2.4. Sociological and Demographic Features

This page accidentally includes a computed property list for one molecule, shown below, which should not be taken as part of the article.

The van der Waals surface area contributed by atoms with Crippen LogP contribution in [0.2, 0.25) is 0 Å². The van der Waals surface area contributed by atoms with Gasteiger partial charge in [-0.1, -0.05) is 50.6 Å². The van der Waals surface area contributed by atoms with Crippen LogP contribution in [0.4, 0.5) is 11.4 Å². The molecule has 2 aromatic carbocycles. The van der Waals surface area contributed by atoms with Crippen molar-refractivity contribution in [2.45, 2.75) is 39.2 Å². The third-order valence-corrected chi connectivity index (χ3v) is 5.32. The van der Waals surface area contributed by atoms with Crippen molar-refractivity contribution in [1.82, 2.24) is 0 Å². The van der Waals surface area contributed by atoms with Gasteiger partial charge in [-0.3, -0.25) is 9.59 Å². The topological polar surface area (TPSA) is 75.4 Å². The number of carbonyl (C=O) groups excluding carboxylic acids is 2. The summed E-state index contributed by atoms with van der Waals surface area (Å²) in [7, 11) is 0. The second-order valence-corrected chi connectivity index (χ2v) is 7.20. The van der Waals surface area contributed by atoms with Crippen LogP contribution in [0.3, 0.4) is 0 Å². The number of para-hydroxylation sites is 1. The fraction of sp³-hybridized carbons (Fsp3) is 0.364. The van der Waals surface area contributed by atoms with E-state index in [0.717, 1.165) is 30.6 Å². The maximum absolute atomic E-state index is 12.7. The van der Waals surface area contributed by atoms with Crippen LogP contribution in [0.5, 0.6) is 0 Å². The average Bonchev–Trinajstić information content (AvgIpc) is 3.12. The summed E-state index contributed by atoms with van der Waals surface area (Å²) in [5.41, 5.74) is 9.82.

While it is impossible to begin to understand the phenomena of serial and mass murder without a familiarity of relevant psychological issues, forensic behavioral scientists have also pointed out important sociological and demographic features associated with multiple homicide cases. Serial and mass murderers tend to be conservative, come from working or lower-middle classes (and are highly class conscious), and feel prohibited from their desired social groups [36]. Feeling inadequate with their masculinity, these offenders seem to exaggerate common masculine themes—such as worldly ambition, success and failure, and social aggression—present in their culture [36]. Indeed, many public mass murder events are believed to occur due to a complex mix of personal, social, and political forces that crystalize together [34]. Multiple homicide offenders often receive extensive media attention, which can fuel a craving to display personal power through violence against a society in which they feel rejected. Regarding both serial and public mass murder, research has shown that extensive media coverage of such crimes can create copycat effects and lead potentially violent offenders to seek higher numbers of fatalities in their planned attacks [36,37,38]. These broader factors may at least partly explain differences in prevalence rates of multiple murder across nations, including somewhat high rates (especially serial murder) in the USA [8]. Sociological research on multiple murder calls for increased awareness concerning how drastic changes in economic and political conditions and cultural values, within a given area, may potentially impact rates of extreme violence. Furthermore, sociological and demographic studies on multiple homicide may be most useful to communities in day-to-day risk management, including increasing public safety awareness, improving security measures in high-risk areas, and facilitating logistical preparation and service coordination between public health and law enforcement agencies.